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Is there a way to tell the Java compiler to not complain about a certain exception not being caught or thrown if I am 100% sure that the exception will never occur?

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You mean a checked exception? –  assylias May 25 '12 at 15:17
1  
it's just looking out for you man =/ –  Kevin DiTraglia May 25 '12 at 15:18
    
Nothing like making a smart ass comment on SO, then months later googling a question and finding the result tagged with my own smart ass comment. –  Kevin DiTraglia Sep 21 '12 at 0:41
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3 Answers

up vote 9 down vote accepted

Assuming you mean checked exceptions, you can't. Typically I would catch the exception, but propagate it into a RuntimeException, e.g.

try {
   // Do something which could, but won't, throw SomeCheckedException
} catch (SomeCheckedException e) {
   throw new WorldHasGoneMadException(e);
}

You may very well want to create a specific exception for exactly this kind of scenario - while I wouldn't suggest WorldHasGoneMadException for the real name, something similar would be appropriate. This isn't just "something unexpected has happened" but "wow, I would have bet good money that this really, really couldn't happen".

Oh, and of course your unit tests won't cover this case. Live with it :)

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Actually, I like the name "WorldHasGoneMadException". Thanks for answering. –  CodeBlue May 25 '12 at 15:25
1  
This is a nice approach, particularly because it converts the exception to the right level of abstraction. This article by Brian Goetz has some interesting thoughts about checked versus unchecked exceptions. The only quibble might be that in Effective Java, Josh Block has the guideline "Use checked exceptions for recoverable conditions" and it's hard to see how to recover from the condition that the world has gone mad. :) –  Ted Hopp May 25 '12 at 15:29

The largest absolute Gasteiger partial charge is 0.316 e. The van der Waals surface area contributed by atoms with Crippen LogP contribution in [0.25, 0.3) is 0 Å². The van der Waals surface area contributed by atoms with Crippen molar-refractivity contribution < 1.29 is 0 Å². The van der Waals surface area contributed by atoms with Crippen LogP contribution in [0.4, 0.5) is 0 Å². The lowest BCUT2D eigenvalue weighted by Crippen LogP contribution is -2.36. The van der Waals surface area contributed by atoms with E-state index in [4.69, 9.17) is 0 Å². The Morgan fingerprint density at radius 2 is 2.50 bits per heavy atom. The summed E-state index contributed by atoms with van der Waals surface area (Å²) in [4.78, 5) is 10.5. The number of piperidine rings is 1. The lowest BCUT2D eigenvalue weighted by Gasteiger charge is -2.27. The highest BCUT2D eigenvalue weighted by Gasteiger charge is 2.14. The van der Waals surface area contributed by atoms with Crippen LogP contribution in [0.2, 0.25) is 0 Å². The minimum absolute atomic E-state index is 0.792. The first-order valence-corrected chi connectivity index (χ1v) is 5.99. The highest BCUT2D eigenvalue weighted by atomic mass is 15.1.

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I think Jon's answer is really good, but I would assert that there is already such a WorldHasGoneMadException class and thus no need for you to create a specific exception for it.

try {
   // Do something which could, but won't, throw SomeCheckedException
} catch (SomeCheckedException e) {
   assert false : e ;
}

Run testing with assertions enabled. If you get some AssertionErrors you know there is some problem with your assumptions. During production, violations of your assumption (you did thoroughly test it so there will be no violations, right?) will be silently swallowed.

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If there is a setting, which I am pretty sure there is not, I would not recommend using it.

I usually run across those "will never happen" events while debugging a production error where it "happened". ;-) At the very least I would suggest a try/catch with some ERROR level logging in it so that at least you are made aware of the problem on the odd case when it does actually happen.

Hope this helps.

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